I'm normally not a fan of books that just make you break down and cry, but one of my favorite college professors insisted I read this one.  It was so heart-breaking, yet it left a lasting impression on my heart.

10.) Twilight

Okay, I put this one on there because it was one of the first paranormal books that I read (I probably only read 1 book every 2-3 months pre-blogging), and I really did love it at the time.  Now that I have so many others to compare it to, it doesn't make my favorites list.  But at the time, I loved it.

That's it!!!  Leave me a link to your list or TT!!

The Ward by Jordana Frankel

The Ward by Jordana Frankel
eARC received from HarperTeen via Edelweiss
Release Date:  4-30-2013
Reviewed by:  Middle Sis Jenn
The Sisters Say:  Thrilling, Thunderous, and Thoroughly Enjoyable
Sixteen-year-old Ren is a daredevil mobile racer who will risk everything to survive in the Ward, what remains of a water-logged Manhattan. To save her sister, who is suffering from a deadly illness thought to be caused by years of pollution, Ren accepts a secret mission from the government: to search for a freshwater source in the Ward, with the hope of it leading to a cure.

However, she never expects that her search will lead to dangerous encounters with a passionate young scientist; a web of deceit and lies; and an earth-shattering mystery that’s lurking deep beneath the water’s rippling surface.

Jordana Frankel’s ambitious debut novel and the first in a two-book series, The Ward is arresting, cinematic, and thrilling—perfect for fans of Scott Westerfeld or Ann Aguirre.

I have been intrigued by the idea of The Ward since I first saw the cover.  Just the idea of our biggest city being overcome by the sea is apocalyptically creepy (and could happen, you never know).  Sadly, what I loved most about the cover (the huge falls on the edge of Manhattan) wasn’t in the story, so I’m thinking it doesn’t really exist in Jordana’s world.  I would have loved it if it did because it would just add one more edge of danger to the ocean city.

So, moving on from the cover, let me say that this book does not disappoint.  I was captured from the start as we get to see Ren drag racing over the tops of buildings.  TOPS OF BUILDINGS!  I loved the descriptions of how the cars would glide through the air from rooftop to rooftop, how they could race down the sides of buildings, or how they could even drive over water, skipping like rocks on the surface of a lake.  It was such a dangerous and captivating idea, and I was immediately sucked into this “above-ground underground” world in which Ren lives. 

The world was by far my favorite part of this book.  Jordana describes it so seamlessly, how many of the buildings are underwater, but many still jut out from the ocean.  Suspension bridges between buildings are used to get around, and vehicles can weave through air and water.  It’s like a futuristic run-down Venice, except instead of people falling in love, you have people just trying to survive.  I got lost in the description of the underground city (Ren drove through it in a submarine like car), and even with all the action and mystery and death, I just couldn’t stop smiling because of how well the scene lifted from the pages.

Okay…so now that I’ve talking glowingly about the setting and Jordana’s amazing imagery in describing it, let’s talk about the main characters.  I really liked Ren—she’s a no bull crap kind of girl, lost in her own broken heart.  But, she doesn’t let that side track her, instead she lets it compel her into living on the edge, because that is where the money is.  She needs the money because her best friend, Aven, has the Blight (a cancerous disease that is always fatal), and medication is extremely expensive.  Ren is tough, and the friendship between Aven and her is one of the strongest I have seen in ya literature.  Even though they didn’t spend much time together in the book, I could just feel the emotion from each of them bleeding from the page.  I found myself stopping multiple times and just thinking about how well Jordana was able to describe their bond.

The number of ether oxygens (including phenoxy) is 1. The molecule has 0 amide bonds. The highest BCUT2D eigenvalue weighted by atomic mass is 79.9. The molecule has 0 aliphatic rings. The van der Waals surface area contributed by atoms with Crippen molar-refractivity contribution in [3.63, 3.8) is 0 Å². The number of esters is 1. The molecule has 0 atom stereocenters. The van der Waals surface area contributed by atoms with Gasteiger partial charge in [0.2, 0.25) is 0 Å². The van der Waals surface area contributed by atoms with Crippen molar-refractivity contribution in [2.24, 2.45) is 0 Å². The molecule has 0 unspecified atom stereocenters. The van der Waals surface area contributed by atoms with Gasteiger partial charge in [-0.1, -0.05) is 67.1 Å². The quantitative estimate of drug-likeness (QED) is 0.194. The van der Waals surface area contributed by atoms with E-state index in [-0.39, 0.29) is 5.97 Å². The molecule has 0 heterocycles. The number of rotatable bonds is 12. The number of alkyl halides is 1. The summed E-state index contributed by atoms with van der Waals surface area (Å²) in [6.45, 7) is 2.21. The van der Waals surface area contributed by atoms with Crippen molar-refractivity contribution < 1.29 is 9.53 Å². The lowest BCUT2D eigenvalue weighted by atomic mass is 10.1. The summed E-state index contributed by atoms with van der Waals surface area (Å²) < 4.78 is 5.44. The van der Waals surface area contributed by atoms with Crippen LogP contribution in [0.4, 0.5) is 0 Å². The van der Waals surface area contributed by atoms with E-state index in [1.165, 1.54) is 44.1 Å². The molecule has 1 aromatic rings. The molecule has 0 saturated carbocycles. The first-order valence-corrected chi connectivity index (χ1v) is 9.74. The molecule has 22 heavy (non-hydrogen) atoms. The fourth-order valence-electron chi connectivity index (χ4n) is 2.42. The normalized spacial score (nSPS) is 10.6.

The rest of the characters are minor characters, and the one thing that bugged me about this book was that I felt like we didn’t see enough of these minor characters.  I wanted to see more Callum and Derek and especially Terrence.  Terence is the good friend who was in the same orphanage as Ren before he got adopted by a rich guy.  He is fun and loyal, and I really enjoyed the scenes where he was there.   Callum is the scientist that shows up (you might consider this a minor spoiler, but I don’t because you find out pretty soon), and I really enjoyed his persistence and dedication.  He was strong in the face of insurmountable odds, and I really loved his quirky, nerdy side, too. 

And then there’s Derek…the love interest.  I’m not sure how I feel about him, though.  You can tell that he likes Ren, but he keeps pushing her away and it drives me bonkers!  He’s definitely hiding something, not that I mind that because mysterious guys are my forte.  He’s up and down throughout the book, but he definitely adds to the suspense.

Overall, the action is great—twists and turns abound, and although some are predictable, I still had fun finding them out.  I loved watching Ren as she is trying to find freshwater, and as she is trying to decide if the government and her friends can be trusted.  I loved the grey areas when it came to who Ren can trust—I had a hard time figuring out who and how many people were going to betray her!  The setting was fantastic—a harsh ocean wonderland where love and trust and loyalty are scarce, and where alliances are just as dangerous as the dark waters.

This is a must read for dystopian fans!  I was thinking it was a stand alone, but after the ending (a cliffhanger, but not a kill you cliffhanger), I’m thinking there has to be a sequel in the works.